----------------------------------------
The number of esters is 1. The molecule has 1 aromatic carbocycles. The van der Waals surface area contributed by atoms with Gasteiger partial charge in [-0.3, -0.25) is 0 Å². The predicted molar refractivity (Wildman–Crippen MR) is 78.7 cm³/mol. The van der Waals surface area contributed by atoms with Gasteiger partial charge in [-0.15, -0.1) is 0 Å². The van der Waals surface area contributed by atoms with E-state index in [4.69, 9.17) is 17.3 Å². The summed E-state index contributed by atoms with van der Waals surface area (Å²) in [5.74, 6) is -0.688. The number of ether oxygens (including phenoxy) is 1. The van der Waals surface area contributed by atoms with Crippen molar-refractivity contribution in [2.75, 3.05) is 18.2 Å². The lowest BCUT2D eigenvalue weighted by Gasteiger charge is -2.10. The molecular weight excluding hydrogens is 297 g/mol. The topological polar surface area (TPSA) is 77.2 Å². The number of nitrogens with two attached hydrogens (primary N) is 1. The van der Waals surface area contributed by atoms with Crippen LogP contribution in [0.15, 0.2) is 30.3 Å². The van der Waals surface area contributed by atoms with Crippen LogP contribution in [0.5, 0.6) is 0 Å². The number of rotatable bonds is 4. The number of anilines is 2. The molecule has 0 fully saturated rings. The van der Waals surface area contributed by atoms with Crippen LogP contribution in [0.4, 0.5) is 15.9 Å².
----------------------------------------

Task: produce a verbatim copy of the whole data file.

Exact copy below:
The number of esters is 1. The molecule has 1 aromatic carbocycles. The van der Waals surface area contributed by atoms with Gasteiger partial charge in [-0.3, -0.25) is 0 Å². The predicted molar refractivity (Wildman–Crippen MR) is 78.7 cm³/mol. The van der Waals surface area contributed by atoms with Gasteiger partial charge in [-0.15, -0.1) is 0 Å². The van der Waals surface area contributed by atoms with E-state index in [4.69, 9.17) is 17.3 Å². The summed E-state index contributed by atoms with van der Waals surface area (Å²) in [5.74, 6) is -0.688. The number of ether oxygens (including phenoxy) is 1. The van der Waals surface area contributed by atoms with Crippen molar-refractivity contribution in [2.75, 3.05) is 18.2 Å². The lowest BCUT2D eigenvalue weighted by Gasteiger charge is -2.10. The molecular weight excluding hydrogens is 297 g/mol. The topological polar surface area (TPSA) is 77.2 Å². The number of nitrogens with two attached hydrogens (primary N) is 1. The van der Waals surface area contributed by atoms with Crippen LogP contribution in [0.15, 0.2) is 30.3 Å². The van der Waals surface area contributed by atoms with Crippen LogP contribution in [0.5, 0.6) is 0 Å². The number of rotatable bonds is 4. The number of anilines is 2. The molecule has 0 fully saturated rings. The van der Waals surface area contributed by atoms with Crippen LogP contribution in [0.4, 0.5) is 15.9 Å².